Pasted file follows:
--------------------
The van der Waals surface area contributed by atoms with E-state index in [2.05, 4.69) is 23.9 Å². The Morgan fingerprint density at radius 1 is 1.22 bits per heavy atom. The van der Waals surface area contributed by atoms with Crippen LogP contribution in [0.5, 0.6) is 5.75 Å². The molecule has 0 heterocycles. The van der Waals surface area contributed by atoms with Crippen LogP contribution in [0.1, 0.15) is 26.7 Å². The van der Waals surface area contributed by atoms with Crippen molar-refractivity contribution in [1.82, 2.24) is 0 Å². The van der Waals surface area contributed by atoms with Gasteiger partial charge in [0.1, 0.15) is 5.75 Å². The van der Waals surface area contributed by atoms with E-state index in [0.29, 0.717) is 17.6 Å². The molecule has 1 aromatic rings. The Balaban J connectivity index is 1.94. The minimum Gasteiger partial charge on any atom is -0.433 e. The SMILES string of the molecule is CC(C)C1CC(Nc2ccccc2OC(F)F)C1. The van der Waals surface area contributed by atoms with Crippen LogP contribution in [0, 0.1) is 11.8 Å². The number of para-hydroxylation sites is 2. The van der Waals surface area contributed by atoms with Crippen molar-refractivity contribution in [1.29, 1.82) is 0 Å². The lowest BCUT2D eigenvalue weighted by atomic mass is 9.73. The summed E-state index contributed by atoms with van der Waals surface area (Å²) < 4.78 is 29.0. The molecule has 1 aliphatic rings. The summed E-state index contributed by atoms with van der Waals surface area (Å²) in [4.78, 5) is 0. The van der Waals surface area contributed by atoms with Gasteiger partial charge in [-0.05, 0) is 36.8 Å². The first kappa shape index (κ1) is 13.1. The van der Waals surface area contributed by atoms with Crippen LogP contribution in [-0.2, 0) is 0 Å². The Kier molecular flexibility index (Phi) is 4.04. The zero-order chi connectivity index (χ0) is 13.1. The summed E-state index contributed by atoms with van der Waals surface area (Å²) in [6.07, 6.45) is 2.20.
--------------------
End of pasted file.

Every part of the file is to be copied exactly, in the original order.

The van der Waals surface area contributed by atoms with E-state index in [2.05, 4.69) is 23.9 Å². The Morgan fingerprint density at radius 1 is 1.22 bits per heavy atom. The van der Waals surface area contributed by atoms with Crippen LogP contribution in [0.5, 0.6) is 5.75 Å². The molecule has 0 heterocycles. The van der Waals surface area contributed by atoms with Crippen LogP contribution in [0.1, 0.15) is 26.7 Å². The van der Waals surface area contributed by atoms with Crippen molar-refractivity contribution in [1.82, 2.24) is 0 Å². The van der Waals surface area contributed by atoms with Gasteiger partial charge in [0.1, 0.15) is 5.75 Å². The van der Waals surface area contributed by atoms with E-state index in [0.29, 0.717) is 17.6 Å². The molecule has 1 aromatic rings. The Balaban J connectivity index is 1.94. The minimum Gasteiger partial charge on any atom is -0.433 e. The SMILES string of the molecule is CC(C)C1CC(Nc2ccccc2OC(F)F)C1. The van der Waals surface area contributed by atoms with Crippen LogP contribution in [0, 0.1) is 11.8 Å². The number of para-hydroxylation sites is 2. The van der Waals surface area contributed by atoms with Crippen molar-refractivity contribution in [1.29, 1.82) is 0 Å². The lowest BCUT2D eigenvalue weighted by atomic mass is 9.73. The summed E-state index contributed by atoms with van der Waals surface area (Å²) < 4.78 is 29.0. The molecule has 1 aliphatic rings. The summed E-state index contributed by atoms with van der Waals surface area (Å²) in [4.78, 5) is 0. The van der Waals surface area contributed by atoms with Gasteiger partial charge in [-0.05, 0) is 36.8 Å². The first kappa shape index (κ1) is 13.1. The van der Waals surface area contributed by atoms with Crippen LogP contribution in [-0.2, 0) is 0 Å². The Kier molecular flexibility index (Phi) is 4.04. The zero-order chi connectivity index (χ0) is 13.1. The summed E-state index contributed by atoms with van der Waals surface area (Å²) in [6.07, 6.45) is 2.20.